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August 04

- Reading Link:       http://www.e-aa.org/chat/eaa_chat_reading.php?ID=45

Taken from the Big Book of Alcoholics Anonymous, copyrighted by AA World Services Inc. and used with permission.    

Chapter 7 Pages: 106 - 108

TO WIVES (Continued)

There was never financial security. Positions were always in jeopardy or gone. An armored car could  not have brought the pay envelopes home. The checking account melted like snow in June.

Sometimes there were other women. How heartbreaking was this discovery; how cruel to be told they understood our men as we did not!

The bill collectors, the sheriffs, the angry taxi drivers, the policemen, the bums, the pals, and even the ladies they sometimes brought home - our husbands thought we were so inhospitable. "Joykiller, nag, wet blanket"- that's what they said. Next day they would be themselves again and we would forgive and try to forget.

We have tried to hold the love of our children for their father. We have told small tots that father was sick, which was much nearer the truth than we realized. They struck the children, kicked out door panels, smashed treasured crockery, and ripped the keys out of pianos. In the midst of such pandemonium they may have rushed out threatening to live with the other woman forever. In desperation, we have even got tight ourselves - the drunk to end all drunks. The unexpected result was that our husbands seemed to like it.

Perhaps at this point we got a divorce and took the children home to father and mother. Then we were severely criticized by our husband's parents for desertion. Usually we did not leave. We stayed on and on. We finally sought employment ourselves as destitution faced us and our families.

We began to ask medical advice as the sprees got closer together. The alarming physical and mental symptoms, the deepening pall of remorse, depression and inferiority that settled down on our loved ones - these things terrified and distracted us. As animals on a treadmill, we have patiently and wearily climbed, falling back in exhaustion after each futile effort to reach solid ground. Most of us have entered the final stage with its commitment to health resorts, sanitariums, hospitals, and jails. Sometimes there were screaming delirium and insanity. Death was often near.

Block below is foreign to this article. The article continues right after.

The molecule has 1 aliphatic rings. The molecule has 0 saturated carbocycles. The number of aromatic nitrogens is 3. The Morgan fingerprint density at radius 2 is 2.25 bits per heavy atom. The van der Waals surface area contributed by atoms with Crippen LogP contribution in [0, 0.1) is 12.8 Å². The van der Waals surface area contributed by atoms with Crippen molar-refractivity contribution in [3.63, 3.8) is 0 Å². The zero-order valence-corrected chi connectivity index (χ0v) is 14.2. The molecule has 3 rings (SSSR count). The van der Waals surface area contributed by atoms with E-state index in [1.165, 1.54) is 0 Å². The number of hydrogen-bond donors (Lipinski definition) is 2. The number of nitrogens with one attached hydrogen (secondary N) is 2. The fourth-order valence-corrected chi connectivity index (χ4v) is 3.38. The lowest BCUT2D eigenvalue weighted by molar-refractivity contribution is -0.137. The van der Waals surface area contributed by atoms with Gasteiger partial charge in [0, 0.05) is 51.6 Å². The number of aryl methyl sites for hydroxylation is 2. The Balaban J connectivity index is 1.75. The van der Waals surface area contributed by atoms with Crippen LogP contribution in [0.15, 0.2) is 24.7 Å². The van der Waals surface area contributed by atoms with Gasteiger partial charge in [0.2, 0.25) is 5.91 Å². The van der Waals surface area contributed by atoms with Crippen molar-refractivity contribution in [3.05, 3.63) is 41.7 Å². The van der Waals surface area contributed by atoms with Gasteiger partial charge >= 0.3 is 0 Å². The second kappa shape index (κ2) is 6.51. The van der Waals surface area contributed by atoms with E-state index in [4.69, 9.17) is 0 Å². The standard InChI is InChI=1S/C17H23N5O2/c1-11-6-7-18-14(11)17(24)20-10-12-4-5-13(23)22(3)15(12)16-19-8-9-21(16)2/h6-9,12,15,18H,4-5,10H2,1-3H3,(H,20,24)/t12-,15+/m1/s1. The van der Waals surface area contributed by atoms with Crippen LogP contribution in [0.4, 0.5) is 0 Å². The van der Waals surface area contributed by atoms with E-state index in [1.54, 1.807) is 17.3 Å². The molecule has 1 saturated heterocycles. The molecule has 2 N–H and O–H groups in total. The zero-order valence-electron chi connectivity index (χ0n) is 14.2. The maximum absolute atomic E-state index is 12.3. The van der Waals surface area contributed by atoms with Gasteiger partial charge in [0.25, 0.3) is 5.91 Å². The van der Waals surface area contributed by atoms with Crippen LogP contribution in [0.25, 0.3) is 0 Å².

Under these conditions we naturally made mistakes. Some of them rose out of ignorance of alcoholism. Sometimes we sensed dimly that we were dealing with sick men. Had we fully understood the nature of the alcoholic illness, we might have behaved differently.

How could men who loved their wives and children be so unthinking, so callous, so cruel? There could be no love in such persons, we thought. And just as we were being convinced of their heartlessness, they would surprise us with fresh resolves and new attentions. For a while they would be their old sweet selves, only to dash the new structure of affection to pieces once more. Asked why they commenced to drink again, they would reply with some silly excuse, or none. It was so baffling, so heartbreaking. Could we have been so mistaken in the men we married? When drinking, they were strangers. Sometimes they were so inaccessible that it seemed as though a great wall had been built around them.

And even if they did not love their families, how could they be so blind about themselves? What had become of their judgment, their common sense, their will power? Why could they not see that drink meant ruin to them? Why was it, when these dangers were pointed out that they agreed, and then got drunk again immediately?

These are some of the questions which race through the mind of every woman who has an alcoholic husband. We hope this book has answered some of them. Perhaps your husband has been living in that strange world of alcoholism where everything is distorted and exaggerated. You can see that he really does love you with his better self. Of course, there is such a thing as incompatibility, but in nearly every instance the alcoholic only seems to be unloving and inconsiderate; it is usually because he is warped and sickened that he says and does these appalling things. Today most of our men are better husbands and fathers than ever before.


End of reading

update by TM forAugust 04

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